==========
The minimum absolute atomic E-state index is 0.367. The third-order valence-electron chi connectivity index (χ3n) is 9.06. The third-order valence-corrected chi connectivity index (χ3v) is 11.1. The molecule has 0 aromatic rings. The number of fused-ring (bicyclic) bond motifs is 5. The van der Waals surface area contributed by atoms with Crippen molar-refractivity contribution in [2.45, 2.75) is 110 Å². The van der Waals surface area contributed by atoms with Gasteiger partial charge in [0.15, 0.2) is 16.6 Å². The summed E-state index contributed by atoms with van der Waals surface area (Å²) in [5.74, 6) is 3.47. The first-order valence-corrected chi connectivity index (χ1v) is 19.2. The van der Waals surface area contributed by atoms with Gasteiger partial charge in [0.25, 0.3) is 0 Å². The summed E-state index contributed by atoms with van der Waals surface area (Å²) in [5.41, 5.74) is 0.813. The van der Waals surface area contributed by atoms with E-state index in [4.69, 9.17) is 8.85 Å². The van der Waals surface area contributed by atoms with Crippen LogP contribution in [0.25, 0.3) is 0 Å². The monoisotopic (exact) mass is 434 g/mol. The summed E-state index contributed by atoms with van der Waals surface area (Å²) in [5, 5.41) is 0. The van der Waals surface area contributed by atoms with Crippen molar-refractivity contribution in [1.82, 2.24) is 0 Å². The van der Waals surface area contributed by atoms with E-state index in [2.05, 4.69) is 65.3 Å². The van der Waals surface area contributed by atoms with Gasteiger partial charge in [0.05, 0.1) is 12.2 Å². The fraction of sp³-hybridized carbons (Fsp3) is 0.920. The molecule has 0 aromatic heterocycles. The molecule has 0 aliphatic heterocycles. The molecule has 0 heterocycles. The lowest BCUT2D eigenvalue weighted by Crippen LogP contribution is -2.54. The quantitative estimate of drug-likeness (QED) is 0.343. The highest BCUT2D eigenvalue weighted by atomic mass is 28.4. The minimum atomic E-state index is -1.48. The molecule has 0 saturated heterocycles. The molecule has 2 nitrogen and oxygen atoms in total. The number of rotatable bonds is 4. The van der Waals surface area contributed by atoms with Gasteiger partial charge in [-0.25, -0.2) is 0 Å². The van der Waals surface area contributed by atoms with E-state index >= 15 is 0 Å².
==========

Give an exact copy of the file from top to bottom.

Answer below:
The minimum absolute atomic E-state index is 0.367. The third-order valence-electron chi connectivity index (χ3n) is 9.06. The third-order valence-corrected chi connectivity index (χ3v) is 11.1. The molecule has 0 aromatic rings. The number of fused-ring (bicyclic) bond motifs is 5. The van der Waals surface area contributed by atoms with Crippen molar-refractivity contribution in [2.45, 2.75) is 110 Å². The van der Waals surface area contributed by atoms with Gasteiger partial charge in [0.15, 0.2) is 16.6 Å². The summed E-state index contributed by atoms with van der Waals surface area (Å²) in [5.74, 6) is 3.47. The first-order valence-corrected chi connectivity index (χ1v) is 19.2. The van der Waals surface area contributed by atoms with Gasteiger partial charge in [0.25, 0.3) is 0 Å². The summed E-state index contributed by atoms with van der Waals surface area (Å²) in [5.41, 5.74) is 0.813. The van der Waals surface area contributed by atoms with E-state index in [4.69, 9.17) is 8.85 Å². The van der Waals surface area contributed by atoms with Crippen LogP contribution in [0.25, 0.3) is 0 Å². The monoisotopic (exact) mass is 434 g/mol. The summed E-state index contributed by atoms with van der Waals surface area (Å²) in [5, 5.41) is 0. The van der Waals surface area contributed by atoms with Crippen molar-refractivity contribution in [1.82, 2.24) is 0 Å². The van der Waals surface area contributed by atoms with E-state index in [2.05, 4.69) is 65.3 Å². The van der Waals surface area contributed by atoms with Gasteiger partial charge in [0.05, 0.1) is 12.2 Å². The fraction of sp³-hybridized carbons (Fsp3) is 0.920. The molecule has 0 aromatic heterocycles. The molecule has 0 aliphatic heterocycles. The molecule has 0 heterocycles. The lowest BCUT2D eigenvalue weighted by Crippen LogP contribution is -2.54. The quantitative estimate of drug-likeness (QED) is 0.343. The highest BCUT2D eigenvalue weighted by atomic mass is 28.4. The minimum atomic E-state index is -1.48. The molecule has 0 saturated heterocycles. The molecule has 2 nitrogen and oxygen atoms in total. The number of rotatable bonds is 4. The van der Waals surface area contributed by atoms with Gasteiger partial charge in [-0.25, -0.2) is 0 Å². The van der Waals surface area contributed by atoms with E-state index >= 15 is 0 Å².